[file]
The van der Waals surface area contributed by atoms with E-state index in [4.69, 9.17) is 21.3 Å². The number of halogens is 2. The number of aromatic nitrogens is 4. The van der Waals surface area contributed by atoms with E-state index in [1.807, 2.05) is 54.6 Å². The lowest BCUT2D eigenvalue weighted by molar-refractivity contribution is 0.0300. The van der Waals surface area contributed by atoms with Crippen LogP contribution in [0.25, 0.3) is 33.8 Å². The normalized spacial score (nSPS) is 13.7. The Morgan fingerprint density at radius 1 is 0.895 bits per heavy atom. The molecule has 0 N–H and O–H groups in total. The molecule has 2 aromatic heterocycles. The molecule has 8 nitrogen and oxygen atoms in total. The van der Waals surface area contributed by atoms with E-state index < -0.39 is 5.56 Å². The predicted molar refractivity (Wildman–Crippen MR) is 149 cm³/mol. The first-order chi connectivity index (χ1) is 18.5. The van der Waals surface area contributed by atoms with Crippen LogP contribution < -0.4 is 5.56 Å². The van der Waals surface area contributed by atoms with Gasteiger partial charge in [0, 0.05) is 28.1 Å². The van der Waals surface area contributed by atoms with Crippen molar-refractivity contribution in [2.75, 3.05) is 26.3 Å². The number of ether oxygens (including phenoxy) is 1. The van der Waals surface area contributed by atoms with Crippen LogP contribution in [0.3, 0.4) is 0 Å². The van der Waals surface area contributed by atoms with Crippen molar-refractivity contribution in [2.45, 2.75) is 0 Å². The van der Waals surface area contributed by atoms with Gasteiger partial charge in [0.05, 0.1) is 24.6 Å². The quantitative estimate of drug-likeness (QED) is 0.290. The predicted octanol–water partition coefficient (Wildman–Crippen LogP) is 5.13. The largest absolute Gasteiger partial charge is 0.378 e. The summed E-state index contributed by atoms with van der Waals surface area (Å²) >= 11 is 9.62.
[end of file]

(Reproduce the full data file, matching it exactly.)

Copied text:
The van der Waals surface area contributed by atoms with E-state index in [4.69, 9.17) is 21.3 Å². The number of halogens is 2. The number of aromatic nitrogens is 4. The van der Waals surface area contributed by atoms with E-state index in [1.807, 2.05) is 54.6 Å². The lowest BCUT2D eigenvalue weighted by molar-refractivity contribution is 0.0300. The van der Waals surface area contributed by atoms with Crippen LogP contribution in [0.25, 0.3) is 33.8 Å². The normalized spacial score (nSPS) is 13.7. The Morgan fingerprint density at radius 1 is 0.895 bits per heavy atom. The molecule has 0 N–H and O–H groups in total. The molecule has 2 aromatic heterocycles. The molecule has 8 nitrogen and oxygen atoms in total. The van der Waals surface area contributed by atoms with E-state index < -0.39 is 5.56 Å². The predicted molar refractivity (Wildman–Crippen MR) is 149 cm³/mol. The first-order chi connectivity index (χ1) is 18.5. The van der Waals surface area contributed by atoms with Crippen LogP contribution < -0.4 is 5.56 Å². The van der Waals surface area contributed by atoms with Gasteiger partial charge in [0, 0.05) is 28.1 Å². The van der Waals surface area contributed by atoms with Crippen molar-refractivity contribution in [2.75, 3.05) is 26.3 Å². The number of ether oxygens (including phenoxy) is 1. The van der Waals surface area contributed by atoms with Crippen LogP contribution in [0.3, 0.4) is 0 Å². The van der Waals surface area contributed by atoms with Crippen molar-refractivity contribution in [2.45, 2.75) is 0 Å². The van der Waals surface area contributed by atoms with Gasteiger partial charge in [0.05, 0.1) is 24.6 Å². The quantitative estimate of drug-likeness (QED) is 0.290. The predicted octanol–water partition coefficient (Wildman–Crippen LogP) is 5.13. The largest absolute Gasteiger partial charge is 0.378 e. The summed E-state index contributed by atoms with van der Waals surface area (Å²) >= 11 is 9.62.